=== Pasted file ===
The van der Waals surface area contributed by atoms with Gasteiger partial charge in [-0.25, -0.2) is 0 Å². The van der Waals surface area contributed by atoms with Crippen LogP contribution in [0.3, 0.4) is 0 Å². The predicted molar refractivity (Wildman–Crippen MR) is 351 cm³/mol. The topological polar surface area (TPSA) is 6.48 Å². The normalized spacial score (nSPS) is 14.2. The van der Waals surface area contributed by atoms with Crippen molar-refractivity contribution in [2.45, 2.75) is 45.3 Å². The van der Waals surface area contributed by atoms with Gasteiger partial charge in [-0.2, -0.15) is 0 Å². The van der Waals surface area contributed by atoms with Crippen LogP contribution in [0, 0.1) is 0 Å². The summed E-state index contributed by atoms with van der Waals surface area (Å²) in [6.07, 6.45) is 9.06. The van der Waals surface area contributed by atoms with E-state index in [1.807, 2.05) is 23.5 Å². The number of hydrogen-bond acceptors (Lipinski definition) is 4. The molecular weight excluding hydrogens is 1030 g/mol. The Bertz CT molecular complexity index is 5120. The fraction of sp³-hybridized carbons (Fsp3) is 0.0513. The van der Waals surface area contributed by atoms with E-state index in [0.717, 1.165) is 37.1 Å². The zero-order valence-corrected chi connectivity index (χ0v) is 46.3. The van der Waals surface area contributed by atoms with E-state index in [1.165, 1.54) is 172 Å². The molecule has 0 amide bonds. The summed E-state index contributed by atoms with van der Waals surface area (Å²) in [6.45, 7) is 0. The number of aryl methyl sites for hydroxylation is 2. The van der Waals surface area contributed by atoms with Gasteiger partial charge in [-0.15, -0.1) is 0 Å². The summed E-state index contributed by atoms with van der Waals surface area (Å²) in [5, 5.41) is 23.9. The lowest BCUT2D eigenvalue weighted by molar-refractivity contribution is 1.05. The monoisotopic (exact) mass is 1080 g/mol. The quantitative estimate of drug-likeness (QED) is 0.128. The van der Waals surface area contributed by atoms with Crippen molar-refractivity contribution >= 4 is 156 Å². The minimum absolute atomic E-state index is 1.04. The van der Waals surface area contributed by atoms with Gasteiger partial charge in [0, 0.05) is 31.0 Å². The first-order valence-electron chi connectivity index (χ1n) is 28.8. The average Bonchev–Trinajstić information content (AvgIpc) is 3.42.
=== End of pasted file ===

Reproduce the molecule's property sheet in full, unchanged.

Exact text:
The van der Waals surface area contributed by atoms with Gasteiger partial charge in [-0.25, -0.2) is 0 Å². The van der Waals surface area contributed by atoms with Crippen LogP contribution in [0.3, 0.4) is 0 Å². The predicted molar refractivity (Wildman–Crippen MR) is 351 cm³/mol. The topological polar surface area (TPSA) is 6.48 Å². The normalized spacial score (nSPS) is 14.2. The van der Waals surface area contributed by atoms with Crippen molar-refractivity contribution in [2.45, 2.75) is 45.3 Å². The van der Waals surface area contributed by atoms with Gasteiger partial charge in [-0.2, -0.15) is 0 Å². The van der Waals surface area contributed by atoms with Crippen LogP contribution in [0, 0.1) is 0 Å². The summed E-state index contributed by atoms with van der Waals surface area (Å²) in [6.07, 6.45) is 9.06. The van der Waals surface area contributed by atoms with E-state index in [1.807, 2.05) is 23.5 Å². The number of hydrogen-bond acceptors (Lipinski definition) is 4. The molecular weight excluding hydrogens is 1030 g/mol. The Bertz CT molecular complexity index is 5120. The fraction of sp³-hybridized carbons (Fsp3) is 0.0513. The van der Waals surface area contributed by atoms with E-state index in [0.717, 1.165) is 37.1 Å². The zero-order valence-corrected chi connectivity index (χ0v) is 46.3. The van der Waals surface area contributed by atoms with E-state index in [1.165, 1.54) is 172 Å². The molecule has 0 amide bonds. The summed E-state index contributed by atoms with van der Waals surface area (Å²) in [6.45, 7) is 0. The number of aryl methyl sites for hydroxylation is 2. The van der Waals surface area contributed by atoms with Gasteiger partial charge in [-0.15, -0.1) is 0 Å². The summed E-state index contributed by atoms with van der Waals surface area (Å²) in [5, 5.41) is 23.9. The lowest BCUT2D eigenvalue weighted by molar-refractivity contribution is 1.05. The monoisotopic (exact) mass is 1080 g/mol. The quantitative estimate of drug-likeness (QED) is 0.128. The van der Waals surface area contributed by atoms with Crippen molar-refractivity contribution >= 4 is 156 Å². The minimum absolute atomic E-state index is 1.04. The van der Waals surface area contributed by atoms with Gasteiger partial charge in [0, 0.05) is 31.0 Å². The first-order valence-electron chi connectivity index (χ1n) is 28.8. The average Bonchev–Trinajstić information content (AvgIpc) is 3.42.